|Tanen Jones, photo by Rachel Thalia|
Q: How did you come up with your characters?
A: I had this thought: No one ever has perfect access to the interior conflicts of a family except the people in that family, but they never see the conflict clearly, being too close to it.
The only person who could ever truly understand a family, inside out, would be a person who somehow was allowed all the access of a family member while secretly being a stranger.
From that thought grew my characters. What kind of person would do such a thing? What kind of family would need "solving" in this way?
As I wrote them, I discovered my characters were cut along classic noir archetypes, but I had changed them to suit my own sensibilities: the detective was a young queer actress; the troubled marriage was an equitable one; the crooked cop was a butch woman; the dead girl speaks.
At the end, as in all the best noirs, each character is presented with a wrenching dilemma.
All novelists use old tools, but the hope is always to make something new with them.
Q: You begin the novel with a poem by Louise Gluck. Why did you choose that particular poem, "Averno"?
A: Louise Gluck is one of my favorite writers. I was reading a lot of her poetry during the period when I came up with the book.
In her poems she often uses a well-known story, like a Greek myth, and twists it, adding new information each stanza that causes the reader to reevaluate the previous stanzas.
Her speakers are obsessed with the past and with time and truth: If I'd known that then, would I still have behaved the same? If I could go back, would I change anything?
"Averno" spoke to me because it suggested that the truth of a moment exists only in that moment, and can differ from different perspectives, an idea I wanted to explore in the novel.
I tried to structure The Better Liar so that each sequence offered new information, a new light in which to see the story. It twists in on itself with each further examination.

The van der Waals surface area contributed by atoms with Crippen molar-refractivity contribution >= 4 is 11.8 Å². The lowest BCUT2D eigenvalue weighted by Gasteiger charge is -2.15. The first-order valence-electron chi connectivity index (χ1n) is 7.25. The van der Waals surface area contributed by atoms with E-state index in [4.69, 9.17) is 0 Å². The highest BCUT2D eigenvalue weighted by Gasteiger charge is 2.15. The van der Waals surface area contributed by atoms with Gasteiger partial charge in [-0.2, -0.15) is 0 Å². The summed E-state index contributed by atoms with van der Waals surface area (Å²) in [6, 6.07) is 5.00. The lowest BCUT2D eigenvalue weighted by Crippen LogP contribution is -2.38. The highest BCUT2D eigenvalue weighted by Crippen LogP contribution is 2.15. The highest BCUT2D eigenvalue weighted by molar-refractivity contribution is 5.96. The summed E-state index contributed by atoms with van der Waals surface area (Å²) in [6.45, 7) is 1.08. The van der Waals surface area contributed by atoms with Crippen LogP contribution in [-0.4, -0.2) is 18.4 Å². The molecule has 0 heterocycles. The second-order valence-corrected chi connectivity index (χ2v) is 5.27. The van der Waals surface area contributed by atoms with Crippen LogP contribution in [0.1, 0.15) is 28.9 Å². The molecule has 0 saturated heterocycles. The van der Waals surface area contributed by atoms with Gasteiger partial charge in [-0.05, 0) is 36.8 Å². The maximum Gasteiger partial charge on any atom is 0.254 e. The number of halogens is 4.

An interesting sidenote: I just learned recently that Louise Gluck is a big fan of crime fiction and that the burning field in "Averno" is a reference to a Henning Mankell novel. Now I carry a little kernel of hope in my heart that she will read TBL.
Q: Did you know how the novel would end before you started writing it, or did you make many changes along the way?
A: I knew from the start, yes. I like to have something to write toward, a big cathartic moment to reward myself with.
I made dozens of changes to the beginning and middle, and even to the people involved in the ending, but the bones of the story remained more or less the same throughout revisions. That ending kept me going through the more difficult parts of writing the book.
Q: What do you hope readers take away from the story?
A: I hope it entertains them, first of all; I hope I earned their time and attention.
I hope it causes them to reflect on the issue described in the author's note at the end of the book, and offers them a new perspective on it, or maybe just the comfort of knowing others feel the same.
I hope it makes them want to buy more queer books.
And I hope they feel connected in some way. I felt disconnected when I wrote this book, angry and alone. I wrote it in part because I wanted to reach for people.
Q: What are you working on now?
A: I'm really excited about my new project, but I can't tell you about it yet! It's another thriller, a new one, not a sequel, and it diverges from the themes I explore in The Better Liar in ways readers might not expect.
It's big and bold and twisty and it has required a ton of research so far, but I think it'll all be worth it.
--Interview with Deborah Kalb